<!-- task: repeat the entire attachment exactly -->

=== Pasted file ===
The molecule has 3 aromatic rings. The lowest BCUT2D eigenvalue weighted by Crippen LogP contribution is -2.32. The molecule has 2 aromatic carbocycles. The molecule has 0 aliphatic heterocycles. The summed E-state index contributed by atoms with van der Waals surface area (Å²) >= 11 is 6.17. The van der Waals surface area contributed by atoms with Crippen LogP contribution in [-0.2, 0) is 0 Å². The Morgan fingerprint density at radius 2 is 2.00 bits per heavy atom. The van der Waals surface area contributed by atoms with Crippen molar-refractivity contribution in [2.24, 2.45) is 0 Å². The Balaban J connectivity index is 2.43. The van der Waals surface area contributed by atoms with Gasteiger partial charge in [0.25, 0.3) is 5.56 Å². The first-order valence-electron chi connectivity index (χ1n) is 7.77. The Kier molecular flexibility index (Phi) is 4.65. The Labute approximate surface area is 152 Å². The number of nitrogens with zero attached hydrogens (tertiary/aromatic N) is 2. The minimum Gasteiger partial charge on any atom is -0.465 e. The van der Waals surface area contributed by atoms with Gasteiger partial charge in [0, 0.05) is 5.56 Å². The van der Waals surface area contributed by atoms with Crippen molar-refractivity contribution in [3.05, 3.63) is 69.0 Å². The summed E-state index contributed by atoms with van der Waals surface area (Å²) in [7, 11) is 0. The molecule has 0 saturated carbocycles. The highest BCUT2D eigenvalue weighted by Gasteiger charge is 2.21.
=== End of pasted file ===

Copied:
The molecule has 3 aromatic rings. The lowest BCUT2D eigenvalue weighted by Crippen LogP contribution is -2.32. The molecule has 2 aromatic carbocycles. The molecule has 0 aliphatic heterocycles. The summed E-state index contributed by atoms with van der Waals surface area (Å²) >= 11 is 6.17. The van der Waals surface area contributed by atoms with Crippen LogP contribution in [-0.2, 0) is 0 Å². The Morgan fingerprint density at radius 2 is 2.00 bits per heavy atom. The van der Waals surface area contributed by atoms with Crippen molar-refractivity contribution in [2.24, 2.45) is 0 Å². The Balaban J connectivity index is 2.43. The van der Waals surface area contributed by atoms with Gasteiger partial charge in [0.25, 0.3) is 5.56 Å². The first-order valence-electron chi connectivity index (χ1n) is 7.77. The Kier molecular flexibility index (Phi) is 4.65. The Labute approximate surface area is 152 Å². The number of nitrogens with zero attached hydrogens (tertiary/aromatic N) is 2. The minimum Gasteiger partial charge on any atom is -0.465 e. The van der Waals surface area contributed by atoms with Gasteiger partial charge in [0, 0.05) is 5.56 Å². The van der Waals surface area contributed by atoms with Crippen molar-refractivity contribution in [3.05, 3.63) is 69.0 Å². The summed E-state index contributed by atoms with van der Waals surface area (Å²) in [7, 11) is 0. The molecule has 0 saturated carbocycles. The highest BCUT2D eigenvalue weighted by Gasteiger charge is 2.21.